Friday, September 23, 2016

Weekend Recipe - Chive & Rosemary Popovers

I was going to post Zucchini Bread since I just made some, but I posted that recipe the last time I had too many zucchini back in 2014.  So I had to do something else.

I do not know if your library does this, but mine does -- they called it the Library of Extraordinary Things -- you can borrow, for 7 days, pots, pans, canning supplies, video recorders, pasta makers, pretty much anything you want to cook or play around with, but really don't want to own because you will use it once a year.  It is awesome.  I borrowed two pans.  A bundt cake pan shaped like a rose and a popover pan.

So in addition to making zucchini bread I made these wonderful rosemary chive popovers.  And I will be making a rose pound cake in the bundt pan.  That recipe is for next week!

Rosemary Shallot Popovers
Makes 6
To make popovers that really pop over, use a popover frame. A muffin tin is a substitute, but won't produce the best results.

2 1/2 tablespoons plus 1 teaspoon unsalted butter
1/2 cup finely snipped fresh chives
1 Tablespoon chopped fresh rosemary
2 Tablespoons minced onion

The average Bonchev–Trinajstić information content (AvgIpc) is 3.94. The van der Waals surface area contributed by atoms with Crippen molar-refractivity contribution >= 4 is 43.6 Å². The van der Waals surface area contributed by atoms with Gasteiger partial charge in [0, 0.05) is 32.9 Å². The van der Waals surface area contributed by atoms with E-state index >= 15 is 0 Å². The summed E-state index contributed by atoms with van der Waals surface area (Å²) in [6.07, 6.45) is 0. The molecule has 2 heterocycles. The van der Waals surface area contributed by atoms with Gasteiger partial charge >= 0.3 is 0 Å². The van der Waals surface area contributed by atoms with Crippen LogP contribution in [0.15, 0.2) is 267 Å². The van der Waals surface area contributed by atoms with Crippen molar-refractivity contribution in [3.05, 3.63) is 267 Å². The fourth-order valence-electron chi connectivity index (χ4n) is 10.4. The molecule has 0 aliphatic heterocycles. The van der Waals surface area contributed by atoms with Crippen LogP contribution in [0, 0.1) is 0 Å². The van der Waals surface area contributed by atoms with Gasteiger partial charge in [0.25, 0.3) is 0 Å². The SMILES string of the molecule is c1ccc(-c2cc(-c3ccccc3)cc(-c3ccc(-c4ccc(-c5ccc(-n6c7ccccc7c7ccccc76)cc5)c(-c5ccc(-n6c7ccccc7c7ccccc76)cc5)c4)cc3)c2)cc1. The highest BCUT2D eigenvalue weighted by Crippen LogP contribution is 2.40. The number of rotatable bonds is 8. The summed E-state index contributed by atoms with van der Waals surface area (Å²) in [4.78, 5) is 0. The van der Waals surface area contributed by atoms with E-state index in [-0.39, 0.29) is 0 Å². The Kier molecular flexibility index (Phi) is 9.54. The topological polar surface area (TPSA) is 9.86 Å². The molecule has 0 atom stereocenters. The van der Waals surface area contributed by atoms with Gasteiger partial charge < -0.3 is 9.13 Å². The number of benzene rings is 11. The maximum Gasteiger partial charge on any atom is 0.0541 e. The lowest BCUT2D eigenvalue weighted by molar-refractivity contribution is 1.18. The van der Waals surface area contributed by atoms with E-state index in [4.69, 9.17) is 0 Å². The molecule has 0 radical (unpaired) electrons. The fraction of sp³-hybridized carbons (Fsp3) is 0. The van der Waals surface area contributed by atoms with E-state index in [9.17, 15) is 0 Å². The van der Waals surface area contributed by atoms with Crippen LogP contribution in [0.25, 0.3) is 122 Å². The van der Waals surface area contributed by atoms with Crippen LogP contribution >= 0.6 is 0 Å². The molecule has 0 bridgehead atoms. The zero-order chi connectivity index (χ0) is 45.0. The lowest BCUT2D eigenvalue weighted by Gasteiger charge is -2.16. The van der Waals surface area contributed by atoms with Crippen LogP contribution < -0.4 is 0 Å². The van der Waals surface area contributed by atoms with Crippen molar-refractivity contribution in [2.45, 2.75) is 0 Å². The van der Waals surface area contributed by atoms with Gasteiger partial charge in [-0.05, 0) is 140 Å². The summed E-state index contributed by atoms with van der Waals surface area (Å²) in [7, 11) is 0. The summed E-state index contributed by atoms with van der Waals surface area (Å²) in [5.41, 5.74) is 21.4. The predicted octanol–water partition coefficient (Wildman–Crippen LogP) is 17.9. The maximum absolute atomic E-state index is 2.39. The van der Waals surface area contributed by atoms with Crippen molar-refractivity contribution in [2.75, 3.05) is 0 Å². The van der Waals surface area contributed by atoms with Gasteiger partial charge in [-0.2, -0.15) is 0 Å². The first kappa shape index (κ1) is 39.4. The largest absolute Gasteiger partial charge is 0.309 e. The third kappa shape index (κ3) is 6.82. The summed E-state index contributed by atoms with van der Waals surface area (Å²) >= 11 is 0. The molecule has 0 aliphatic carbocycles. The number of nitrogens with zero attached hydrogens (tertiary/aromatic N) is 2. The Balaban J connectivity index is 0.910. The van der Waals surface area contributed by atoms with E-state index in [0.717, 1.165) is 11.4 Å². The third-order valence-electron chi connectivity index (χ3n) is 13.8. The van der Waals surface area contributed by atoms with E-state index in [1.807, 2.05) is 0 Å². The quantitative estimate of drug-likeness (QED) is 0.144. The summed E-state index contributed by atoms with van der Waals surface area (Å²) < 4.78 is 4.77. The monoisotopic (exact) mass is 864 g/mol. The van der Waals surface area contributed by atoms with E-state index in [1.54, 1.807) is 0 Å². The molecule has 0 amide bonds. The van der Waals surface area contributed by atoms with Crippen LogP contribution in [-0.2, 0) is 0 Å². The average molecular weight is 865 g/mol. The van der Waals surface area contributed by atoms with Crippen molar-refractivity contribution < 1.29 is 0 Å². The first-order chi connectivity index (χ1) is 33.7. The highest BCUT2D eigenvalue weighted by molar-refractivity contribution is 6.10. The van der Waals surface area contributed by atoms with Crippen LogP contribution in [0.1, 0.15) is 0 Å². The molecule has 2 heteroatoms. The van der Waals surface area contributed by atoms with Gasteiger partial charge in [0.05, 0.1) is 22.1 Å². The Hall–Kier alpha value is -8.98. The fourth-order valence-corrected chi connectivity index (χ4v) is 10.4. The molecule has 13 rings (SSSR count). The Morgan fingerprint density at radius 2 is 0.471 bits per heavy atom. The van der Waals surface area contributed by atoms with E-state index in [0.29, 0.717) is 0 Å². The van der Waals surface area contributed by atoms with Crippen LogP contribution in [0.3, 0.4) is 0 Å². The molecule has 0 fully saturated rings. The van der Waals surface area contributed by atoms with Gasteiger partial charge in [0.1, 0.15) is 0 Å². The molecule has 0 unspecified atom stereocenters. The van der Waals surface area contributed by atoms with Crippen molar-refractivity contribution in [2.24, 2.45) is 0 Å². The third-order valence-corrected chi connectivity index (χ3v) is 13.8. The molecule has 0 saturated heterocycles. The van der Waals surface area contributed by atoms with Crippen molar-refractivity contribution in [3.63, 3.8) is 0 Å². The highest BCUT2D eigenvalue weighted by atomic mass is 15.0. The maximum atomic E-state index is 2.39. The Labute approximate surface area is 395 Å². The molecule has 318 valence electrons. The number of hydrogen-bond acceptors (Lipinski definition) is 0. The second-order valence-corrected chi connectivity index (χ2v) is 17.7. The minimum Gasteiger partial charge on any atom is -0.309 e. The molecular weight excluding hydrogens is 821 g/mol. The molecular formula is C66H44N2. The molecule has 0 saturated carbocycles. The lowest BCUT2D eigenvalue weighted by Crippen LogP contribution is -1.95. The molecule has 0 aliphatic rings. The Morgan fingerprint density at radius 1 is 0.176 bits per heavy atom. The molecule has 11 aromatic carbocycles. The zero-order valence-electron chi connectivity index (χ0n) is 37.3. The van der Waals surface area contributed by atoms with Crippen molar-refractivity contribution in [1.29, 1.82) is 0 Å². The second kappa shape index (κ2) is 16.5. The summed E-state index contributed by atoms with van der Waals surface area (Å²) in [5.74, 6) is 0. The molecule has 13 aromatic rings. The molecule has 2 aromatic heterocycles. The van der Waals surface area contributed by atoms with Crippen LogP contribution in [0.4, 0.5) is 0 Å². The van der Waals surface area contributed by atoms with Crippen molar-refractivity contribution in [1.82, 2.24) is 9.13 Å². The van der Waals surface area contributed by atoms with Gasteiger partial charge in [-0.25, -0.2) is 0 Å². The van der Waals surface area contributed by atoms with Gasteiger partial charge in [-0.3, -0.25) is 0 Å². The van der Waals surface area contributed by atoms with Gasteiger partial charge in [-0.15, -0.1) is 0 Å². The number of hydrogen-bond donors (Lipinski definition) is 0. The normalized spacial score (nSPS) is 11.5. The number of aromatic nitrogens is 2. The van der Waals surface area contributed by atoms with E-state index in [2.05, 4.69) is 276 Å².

1 1/2 cups milk
1 1/2 cups all-purpose flour
1/2 teaspoon salt
4 large eggs

Heat oven to 450°. Place rack on bottom level. Rub tins with a little oil and set aside. Heat 1 teaspoon butter in a small sauté pan over low heat. Add onion and cook until soft and transparent, about 5 minutes. Add rosemary and chives and stir to heat through, then set aside.  Melt l ½ tablespoons butter. Combine with milk, flour, and salt in a bowl. Beat in eggs one at a time. Add onion, chives and rosemary.  Heat empty tins for 5 minutes; remove from oven. Divide remaining tablespoon butter among tins and heat until butter sizzles. Divide batter evenly among cups.  Bake for 20 minutes; turn down heat to 350° without opening oven. Bake 20 minutes more. When done, sides should feel crisp and firm. Poke with a sharp knife to release steam; serve immediately.  Serve with butter or honey butter.


  1. Always enjoy your posts, thank you.
    The zucchini bread is pretty as a picture but my eye was distracted by the china. My grandmother had the same pattern. Thanks for the memories!

  2. That piece is from my husband's grandmother from Iowa!


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